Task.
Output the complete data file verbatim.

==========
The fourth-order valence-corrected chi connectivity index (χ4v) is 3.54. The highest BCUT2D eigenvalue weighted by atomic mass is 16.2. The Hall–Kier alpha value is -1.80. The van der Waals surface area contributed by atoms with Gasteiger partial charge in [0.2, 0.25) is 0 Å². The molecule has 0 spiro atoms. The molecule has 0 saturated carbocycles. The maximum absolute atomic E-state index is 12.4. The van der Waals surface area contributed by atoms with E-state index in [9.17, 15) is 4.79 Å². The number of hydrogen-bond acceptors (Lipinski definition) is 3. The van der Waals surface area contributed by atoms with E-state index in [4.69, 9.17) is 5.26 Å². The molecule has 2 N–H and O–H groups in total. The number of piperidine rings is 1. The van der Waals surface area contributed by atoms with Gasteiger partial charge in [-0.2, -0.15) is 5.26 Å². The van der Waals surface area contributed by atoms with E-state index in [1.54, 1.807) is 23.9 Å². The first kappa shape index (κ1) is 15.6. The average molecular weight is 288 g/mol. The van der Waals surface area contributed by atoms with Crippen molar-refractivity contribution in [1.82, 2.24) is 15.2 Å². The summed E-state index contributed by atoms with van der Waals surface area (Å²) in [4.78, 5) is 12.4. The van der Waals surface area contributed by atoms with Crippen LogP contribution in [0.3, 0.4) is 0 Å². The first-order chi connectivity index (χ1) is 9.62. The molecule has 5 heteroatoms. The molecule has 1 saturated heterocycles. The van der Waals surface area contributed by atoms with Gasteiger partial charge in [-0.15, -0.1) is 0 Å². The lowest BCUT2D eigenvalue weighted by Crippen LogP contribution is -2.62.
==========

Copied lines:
The fourth-order valence-corrected chi connectivity index (χ4v) is 3.54. The highest BCUT2D eigenvalue weighted by atomic mass is 16.2. The Hall–Kier alpha value is -1.80. The van der Waals surface area contributed by atoms with Gasteiger partial charge in [0.2, 0.25) is 0 Å². The molecule has 0 spiro atoms. The molecule has 0 saturated carbocycles. The maximum absolute atomic E-state index is 12.4. The van der Waals surface area contributed by atoms with E-state index in [9.17, 15) is 4.79 Å². The number of hydrogen-bond acceptors (Lipinski definition) is 3. The van der Waals surface area contributed by atoms with E-state index in [4.69, 9.17) is 5.26 Å². The molecule has 2 N–H and O–H groups in total. The number of piperidine rings is 1. The van der Waals surface area contributed by atoms with Gasteiger partial charge in [-0.2, -0.15) is 5.26 Å². The van der Waals surface area contributed by atoms with E-state index in [1.54, 1.807) is 23.9 Å². The first kappa shape index (κ1) is 15.6. The average molecular weight is 288 g/mol. The van der Waals surface area contributed by atoms with Crippen molar-refractivity contribution in [1.82, 2.24) is 15.2 Å². The summed E-state index contributed by atoms with van der Waals surface area (Å²) in [4.78, 5) is 12.4. The van der Waals surface area contributed by atoms with Crippen LogP contribution in [0.3, 0.4) is 0 Å². The first-order chi connectivity index (χ1) is 9.62. The molecule has 5 heteroatoms. The molecule has 1 saturated heterocycles. The van der Waals surface area contributed by atoms with Gasteiger partial charge in [-0.15, -0.1) is 0 Å². The lowest BCUT2D eigenvalue weighted by Crippen LogP contribution is -2.62.